Saturday, October 22, 2016

Strategic Planning. Yellow Jacket Edition.

Strategic planning has not always been my strong suit.

Chess for me always involved me following my own plan to victory, no matter what moves my opponent made.  I would plot out my moves, eight, nine, even ten moves ahead.  Unfortunately, those moves involved only a single path laid out, so any variation in that plan would lead me to pain, destruction, and death.
Every.  Single. Time.

It was the summer of 1982.  I was cutting grass for extra money, and was 'renting' the lawn mower from my dad by cutting our grass for free.  In the process of cutting the rocky backyard, I disturbed a yellow jacket nest.

Yellow jackets - also known as ground hornets - are the meanest creatures on the planet.  Anyone who thinks the honey badger is the baddest animal in the kingdom has never had to fight off yellow jackets.  They are aggressive, can sting repeatedly, and seem to enjoy doing so.
Summer of '82, and I am cutting the back yard.  I run the lawn mower over an unseen yellow jacket hole.  The scout bees got sucked into the vortex of the lawnmower blades, and immediately were turned into bee hash.

The second set of scouts escaped the mower-vortex, and found themselves between two very skinny legs, clad only in a thin layer of denim.  Vowing revenge on the stick figure for the deaths of SB312 and SB1495, they screamed for the horde to attack.

Had I had known they were there, I would have left the lawn mower running right over the hole, and let them die, one at a time.  But I didn't, so they came out, ready for battle.   And facing only one combatant on the opposing side, they quickly overran the field of battle and won the victory.

Nursing my wounds, I tried to figure out the best approach to finish my task and avoid a reprise of the stings.  I watched for a few minutes, until the bees calmed down and all went back in the hell hole.  And then, carefully, slowly, I crept up to the hole and with a lightning strike jammed a small rock into the hole.


I finished cutting the yard in full strut, feeling proud of myself for the quick, brave, decisive stroke that freed me to do my work.  I had won the battle of man vs. wild, and the rotten bastards would starve to death, trapped in the hole they had dug in my yard.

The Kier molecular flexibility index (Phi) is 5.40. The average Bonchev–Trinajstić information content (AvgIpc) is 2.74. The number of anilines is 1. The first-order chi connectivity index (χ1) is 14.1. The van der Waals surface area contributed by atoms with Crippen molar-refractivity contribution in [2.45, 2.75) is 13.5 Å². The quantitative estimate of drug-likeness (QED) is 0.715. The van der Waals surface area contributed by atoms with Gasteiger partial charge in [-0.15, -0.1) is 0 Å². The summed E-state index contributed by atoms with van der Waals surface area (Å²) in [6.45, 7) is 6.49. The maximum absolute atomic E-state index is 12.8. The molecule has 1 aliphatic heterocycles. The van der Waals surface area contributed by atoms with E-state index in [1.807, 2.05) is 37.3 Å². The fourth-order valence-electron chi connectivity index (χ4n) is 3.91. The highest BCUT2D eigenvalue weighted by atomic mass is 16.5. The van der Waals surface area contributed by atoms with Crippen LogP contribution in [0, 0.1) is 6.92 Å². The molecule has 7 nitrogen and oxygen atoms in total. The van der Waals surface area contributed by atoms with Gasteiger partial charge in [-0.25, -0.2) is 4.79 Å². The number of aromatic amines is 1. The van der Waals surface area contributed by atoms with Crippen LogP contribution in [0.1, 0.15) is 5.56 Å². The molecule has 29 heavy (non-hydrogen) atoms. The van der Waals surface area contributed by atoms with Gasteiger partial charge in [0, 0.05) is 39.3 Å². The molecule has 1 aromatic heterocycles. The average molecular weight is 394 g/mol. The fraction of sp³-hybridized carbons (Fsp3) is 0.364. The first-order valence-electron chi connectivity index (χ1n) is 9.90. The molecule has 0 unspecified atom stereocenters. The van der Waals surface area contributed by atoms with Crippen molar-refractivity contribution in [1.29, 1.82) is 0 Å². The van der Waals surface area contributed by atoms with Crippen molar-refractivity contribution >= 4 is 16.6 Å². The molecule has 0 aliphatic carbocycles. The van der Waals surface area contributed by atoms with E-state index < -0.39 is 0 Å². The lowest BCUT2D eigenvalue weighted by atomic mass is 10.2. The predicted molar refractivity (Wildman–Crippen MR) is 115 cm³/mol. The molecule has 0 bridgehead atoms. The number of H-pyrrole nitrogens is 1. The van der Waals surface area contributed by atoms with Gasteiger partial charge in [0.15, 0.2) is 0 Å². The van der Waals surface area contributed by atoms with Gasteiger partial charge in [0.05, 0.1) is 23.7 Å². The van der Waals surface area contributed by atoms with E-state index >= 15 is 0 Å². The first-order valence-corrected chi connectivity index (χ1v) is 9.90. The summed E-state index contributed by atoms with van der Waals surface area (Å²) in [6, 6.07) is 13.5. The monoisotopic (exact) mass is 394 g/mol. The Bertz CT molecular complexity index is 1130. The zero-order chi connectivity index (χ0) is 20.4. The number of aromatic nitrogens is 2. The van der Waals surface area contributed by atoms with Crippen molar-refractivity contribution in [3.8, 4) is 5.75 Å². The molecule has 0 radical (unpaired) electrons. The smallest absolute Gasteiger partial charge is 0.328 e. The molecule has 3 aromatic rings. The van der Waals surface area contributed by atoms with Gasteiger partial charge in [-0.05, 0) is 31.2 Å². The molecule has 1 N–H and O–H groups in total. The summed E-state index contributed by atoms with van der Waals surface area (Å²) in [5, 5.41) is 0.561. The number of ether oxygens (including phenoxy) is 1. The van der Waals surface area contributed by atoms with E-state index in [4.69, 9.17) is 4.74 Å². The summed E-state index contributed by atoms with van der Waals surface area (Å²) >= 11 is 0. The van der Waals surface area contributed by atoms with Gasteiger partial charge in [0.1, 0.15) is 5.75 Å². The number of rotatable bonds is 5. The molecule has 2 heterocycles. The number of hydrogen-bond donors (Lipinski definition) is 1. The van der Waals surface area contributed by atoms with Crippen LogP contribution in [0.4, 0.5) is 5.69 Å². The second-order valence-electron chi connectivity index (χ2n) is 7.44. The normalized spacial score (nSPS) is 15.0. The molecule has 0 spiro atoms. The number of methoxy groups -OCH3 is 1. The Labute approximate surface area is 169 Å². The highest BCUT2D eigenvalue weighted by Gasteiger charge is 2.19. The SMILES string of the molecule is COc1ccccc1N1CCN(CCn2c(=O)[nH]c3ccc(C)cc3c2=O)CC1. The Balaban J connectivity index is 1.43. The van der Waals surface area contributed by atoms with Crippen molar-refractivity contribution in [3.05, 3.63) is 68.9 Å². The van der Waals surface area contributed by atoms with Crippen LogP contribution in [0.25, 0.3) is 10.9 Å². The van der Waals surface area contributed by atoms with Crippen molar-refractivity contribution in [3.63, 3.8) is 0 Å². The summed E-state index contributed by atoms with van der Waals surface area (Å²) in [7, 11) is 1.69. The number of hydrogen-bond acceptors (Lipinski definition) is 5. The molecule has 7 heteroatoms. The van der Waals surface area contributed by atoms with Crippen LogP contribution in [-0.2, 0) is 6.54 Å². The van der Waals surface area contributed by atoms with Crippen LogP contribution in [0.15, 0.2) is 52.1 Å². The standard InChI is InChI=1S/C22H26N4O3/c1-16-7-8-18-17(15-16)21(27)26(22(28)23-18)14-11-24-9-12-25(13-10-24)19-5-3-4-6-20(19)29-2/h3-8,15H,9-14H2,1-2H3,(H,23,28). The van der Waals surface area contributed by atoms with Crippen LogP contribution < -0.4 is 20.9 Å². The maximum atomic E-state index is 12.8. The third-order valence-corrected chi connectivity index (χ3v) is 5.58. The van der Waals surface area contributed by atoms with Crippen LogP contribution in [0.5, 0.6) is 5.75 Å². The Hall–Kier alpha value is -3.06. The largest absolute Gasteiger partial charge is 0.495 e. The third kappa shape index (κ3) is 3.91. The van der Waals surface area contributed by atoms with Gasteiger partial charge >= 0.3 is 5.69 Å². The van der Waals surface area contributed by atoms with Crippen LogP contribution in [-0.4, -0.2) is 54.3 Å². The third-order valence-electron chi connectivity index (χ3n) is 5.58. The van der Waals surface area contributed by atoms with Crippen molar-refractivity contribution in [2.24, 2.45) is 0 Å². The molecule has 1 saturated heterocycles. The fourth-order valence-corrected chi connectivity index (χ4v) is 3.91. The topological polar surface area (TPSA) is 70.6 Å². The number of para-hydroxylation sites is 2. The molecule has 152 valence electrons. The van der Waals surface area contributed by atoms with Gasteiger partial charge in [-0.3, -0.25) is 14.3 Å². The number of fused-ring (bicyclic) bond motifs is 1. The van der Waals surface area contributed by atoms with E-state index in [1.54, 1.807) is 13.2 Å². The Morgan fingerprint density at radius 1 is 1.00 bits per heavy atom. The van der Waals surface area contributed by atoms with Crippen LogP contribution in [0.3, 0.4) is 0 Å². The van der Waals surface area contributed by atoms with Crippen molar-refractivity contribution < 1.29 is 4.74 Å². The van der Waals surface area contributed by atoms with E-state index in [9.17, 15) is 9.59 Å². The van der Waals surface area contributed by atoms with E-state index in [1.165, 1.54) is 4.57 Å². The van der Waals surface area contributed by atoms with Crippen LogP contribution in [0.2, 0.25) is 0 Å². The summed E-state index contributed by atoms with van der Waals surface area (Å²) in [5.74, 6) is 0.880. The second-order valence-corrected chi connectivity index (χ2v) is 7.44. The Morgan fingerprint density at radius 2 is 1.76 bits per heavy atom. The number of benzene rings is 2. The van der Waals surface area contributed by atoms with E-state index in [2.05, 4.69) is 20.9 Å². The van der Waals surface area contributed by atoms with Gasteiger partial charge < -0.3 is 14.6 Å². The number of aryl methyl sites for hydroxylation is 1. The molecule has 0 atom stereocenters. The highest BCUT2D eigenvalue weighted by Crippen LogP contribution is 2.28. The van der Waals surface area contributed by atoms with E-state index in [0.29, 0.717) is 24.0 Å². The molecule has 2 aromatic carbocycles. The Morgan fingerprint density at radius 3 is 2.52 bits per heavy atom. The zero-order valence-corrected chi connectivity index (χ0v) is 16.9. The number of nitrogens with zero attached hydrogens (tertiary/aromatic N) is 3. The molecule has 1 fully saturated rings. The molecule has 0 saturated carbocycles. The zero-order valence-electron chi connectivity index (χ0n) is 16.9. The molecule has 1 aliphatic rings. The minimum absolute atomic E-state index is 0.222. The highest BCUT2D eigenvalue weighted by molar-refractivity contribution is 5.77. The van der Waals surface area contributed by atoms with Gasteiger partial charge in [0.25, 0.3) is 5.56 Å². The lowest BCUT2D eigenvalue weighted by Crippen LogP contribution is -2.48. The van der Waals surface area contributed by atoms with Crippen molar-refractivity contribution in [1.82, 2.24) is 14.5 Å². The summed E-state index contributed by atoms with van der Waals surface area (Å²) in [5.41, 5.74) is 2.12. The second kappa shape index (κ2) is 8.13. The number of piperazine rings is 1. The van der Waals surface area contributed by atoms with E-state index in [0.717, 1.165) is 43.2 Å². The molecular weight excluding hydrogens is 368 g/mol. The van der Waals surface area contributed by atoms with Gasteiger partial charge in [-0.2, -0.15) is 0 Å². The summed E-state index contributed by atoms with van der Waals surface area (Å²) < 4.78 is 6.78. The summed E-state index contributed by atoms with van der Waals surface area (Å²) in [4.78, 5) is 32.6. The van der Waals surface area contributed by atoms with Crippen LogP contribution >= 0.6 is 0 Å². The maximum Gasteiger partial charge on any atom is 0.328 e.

A day later, I show the plugged hole to one of my friends.  To my surprise and consternation, the bloody bees had dug themselves a new hole, a couple of feet away from the original hole.  Disappointed that my solution had not been permanent, I watched for a moment.

And then made my mistake.

Obviously, the yellow jackets had abandoned their previous hole.  So I removed the rock, to see what the abandoned hole looked like.




I told myself (and my friend, who had almost recovered from the combination of flight and laughter) that I was simply curious about the housing structure of the bees.  (My next study of that will involve molten aluminum.)  I told myself that it was simple biological curiosity.  Once I was a safe distance away, though, I had to admit the truth: I had just been outmaneuvered by a damned insect colony, who had decided to leave scouts at the closed entrance.  Just in case.

When the stupid 12-year old rolled away the stone, they were ready for attack.

Gasoline and a match solved the immediate problem.

12-year-old Crorey resolved at that painful moment to think things through a little more carefully from that point on, seeing the chess game through to its obvious conclusion BEFORE removing the rock.

Sadly, 12-year-old Crorey did not learn that lesson.  Three broken bones (none of them mine), a broken tooth (also not mine) and countless incidents with my car throughout my teenage years speak to an inability to see very deeply into the future.

Sometimes, the future I would peer into would not allow me five good solid seconds of foresight.


Unfortunately, the adult version of Crorey keeps finding himself in similar situations, holding the selfsame rock, surprised that he is being stung.  Not thinking strategically.  Yes, I would LOVE to help with that CFC campaign.  Are you kidding?  Of course I will provide a vat of chili for your party!  No, I can carry that table by myself into the house.  Sure, I would love to try that joloka pepper.  And let me wipe my eyes afterwards.  Or worse.

Hold my beer.  I got this.

Unfortunately, I also love the stories that result.  I have found that nothing is quite like that feeling that I am responsible for my current predicament, and that I can see the exact moment where everything went off the rails.  The result cannot be avoided, and all I can do is laugh and face the consequences.